Banks and senior legal figures are divided over whether bouncing a cheque should remain a criminal offence, with some calling for the law to be axed and others warning the move could send the wrong signal to scammers and fraudsters.
The CEO of Emirates NBD sparked a renewed debate of the issue when he told a radio station recently that he did not believe it was right that the action could land someone in jail.
But Shayne Nelson drew a clear distinction between account holders that could be punished for making a genuine mistake and fraudsters that use dud cheques to rip people off.
“I would love to see the UAE lose its cheque habit, I don’t believe in a bounced cheque being a criminal offence," Mr Nelson told Dubai Eye.
"One of the reasons landlords hold cheques is because they believe they have leverage over you if something happens and you don’t pay. I don’t believe that’s right for a society."
He said the Federal Bankruptcy Law - introduced earlier this year to allow struggling businesses to manage and restructure and cut the number of company owners fleeing the country - was a step forward.
“It was good to put a bankruptcy law in, but I would like to see it evolve into decriminalising bounced cheques," he told the radio programme.
"I don’t think it’s good for the society as a whole, I don’t think it’s good for the government to put people in jail and have to support them. I don’t see how banks or landlords get paid when someone went to jail.
“For fraud, yes, of course, but sometimes people get in trouble not to their own fault. You see SMEs (Small and Medium Enterprises) get into trouble because someone hasn’t paid them. I think we as a society have to be more balanced on this issue."
Although individual police forces in the emirates publish crime figures from time to time, it is difficult to gauge how many cheque cases are taken to court.
In 2014, Dubai Police said they had handled more than 92,000 complaints between 2011 and 2014, involving Dh33 billion. It resolved more than 55,000 without further action, though that suggests a large number still went to court.
Jamal Al Sumaiti, Director General of the Dubai Judicial Institute, which trains prosecutors and officials for the judiciary, agreed with Mr Nelson and said a bounced cheque that was not amicably resolved should be pursued in the civil courts, without involving police or criminal proceedings.
"A bounced cheque should not be a criminal offence, I agree with bank's CEO," he said.
He also said banks themselves, which have brought many criminal cases over bounced cheques, could avoid the issue if it were a civil matter.
"There is an article called Partial Fulfillment of Cheques, which means that you can pay whatever funds available at time of cashing a cheque instead of having it bounce, which is one solution.
"Let's say you purchased a Dh100,000 item, you issue a cheque with that amount, and the fund available was only Dh60,000."
He said the bank could take that amount then seek to recover the rest in a civil court, rather than launch criminal proceedings, and risk never recovering anything.
According to UAE Penal Code article 401, the articles of the law centre around the 'bad or negative intention' associated with writing a cheque one has no intention of honouring, or writing it in the knowledge there is not enough funds to cover it in the account.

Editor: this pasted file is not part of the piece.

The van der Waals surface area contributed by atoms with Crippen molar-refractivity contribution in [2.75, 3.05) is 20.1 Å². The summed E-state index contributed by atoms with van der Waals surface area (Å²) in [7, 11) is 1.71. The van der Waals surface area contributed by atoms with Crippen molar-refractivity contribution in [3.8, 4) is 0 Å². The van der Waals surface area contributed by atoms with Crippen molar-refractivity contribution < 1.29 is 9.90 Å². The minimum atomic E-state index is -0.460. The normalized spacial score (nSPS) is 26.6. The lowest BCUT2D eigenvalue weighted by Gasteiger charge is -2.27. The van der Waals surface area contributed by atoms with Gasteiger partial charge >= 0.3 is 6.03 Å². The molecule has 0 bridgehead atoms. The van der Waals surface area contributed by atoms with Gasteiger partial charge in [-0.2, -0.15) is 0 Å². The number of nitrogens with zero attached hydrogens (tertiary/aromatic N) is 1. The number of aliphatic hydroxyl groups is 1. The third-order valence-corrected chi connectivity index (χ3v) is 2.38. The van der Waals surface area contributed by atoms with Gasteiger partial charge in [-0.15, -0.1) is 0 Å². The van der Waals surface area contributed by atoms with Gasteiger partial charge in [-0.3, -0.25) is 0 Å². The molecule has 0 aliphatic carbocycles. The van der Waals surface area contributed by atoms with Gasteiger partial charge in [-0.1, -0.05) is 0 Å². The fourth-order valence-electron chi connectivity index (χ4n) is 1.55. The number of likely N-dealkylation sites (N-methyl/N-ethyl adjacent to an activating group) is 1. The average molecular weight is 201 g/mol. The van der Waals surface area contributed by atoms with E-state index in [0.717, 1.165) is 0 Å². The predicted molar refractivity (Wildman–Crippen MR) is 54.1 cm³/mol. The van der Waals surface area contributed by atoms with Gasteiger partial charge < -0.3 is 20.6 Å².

Mahmoud Al Mashhadani, senior legal consultant from the law firm Galadari Advocates, said the law is primarily concerned with these two "elements of crime and that a person is to be held accountable in the eyes of the law,' breaching these.
That suggests the authorities have no intention to pursue the third type of cheque-bouncer - those making an honest mistake - reflected in police forces' willingness to resolve cases before they go any further than the initial complaint.
But other legal figures say any change in the law is likely to send out the wrong message to the first two groups.
Yousuf Al Bahar, a leading criminal lawyer from Al Bahar Advocates in Dubai, strongly disagreed with the call to change the current law.
He said the authorities have sufficient leniency at their disposal to deal with honest mistakes - and sufficient penalties to deal with fraudsters.
"The law does not make a prison sentence mandatory for a bounced cheque offence, leaving it to the judge to consider the conditions related to issuing the cheque and to the defendant's circumstances, which is testament of the law's flexibility" he said.
"Decriminalising bounced cheques and lifting the legal protection it actually provides, may prompt individuals or traders to issue bad cheques knowingly and more often, which may disrupt the economic system in the country," he said.
He added that this could have a knock-on effect when it came to trust and financing, and leave banks scrambling to recover bad cheques.
"If a bad cheque was not a criminal offence and it bounced, the bank will have to go through a long civil process to claim its rights,” he said.
Judge Ayman Abdul Hakam, head of the One Day Court in Dubai, is on the front lines of the issue.
He deals day to day with minor cases and said a large number relate to bounced cheques.
But he also believes the action must remain a crime in the eyes of the law.
“If you take out a loan, if you issue a cheque or if you buy a property, you pay for it with a cheque," he said.
"Then if the cheque is returned showing insufficient funds, you flee the country and the beneficiary cannot get his money back if this were not criminalised. By this being a criminal offence, the law will get to the defendant, through Interpol for example, even if he or she fled,” said the judge.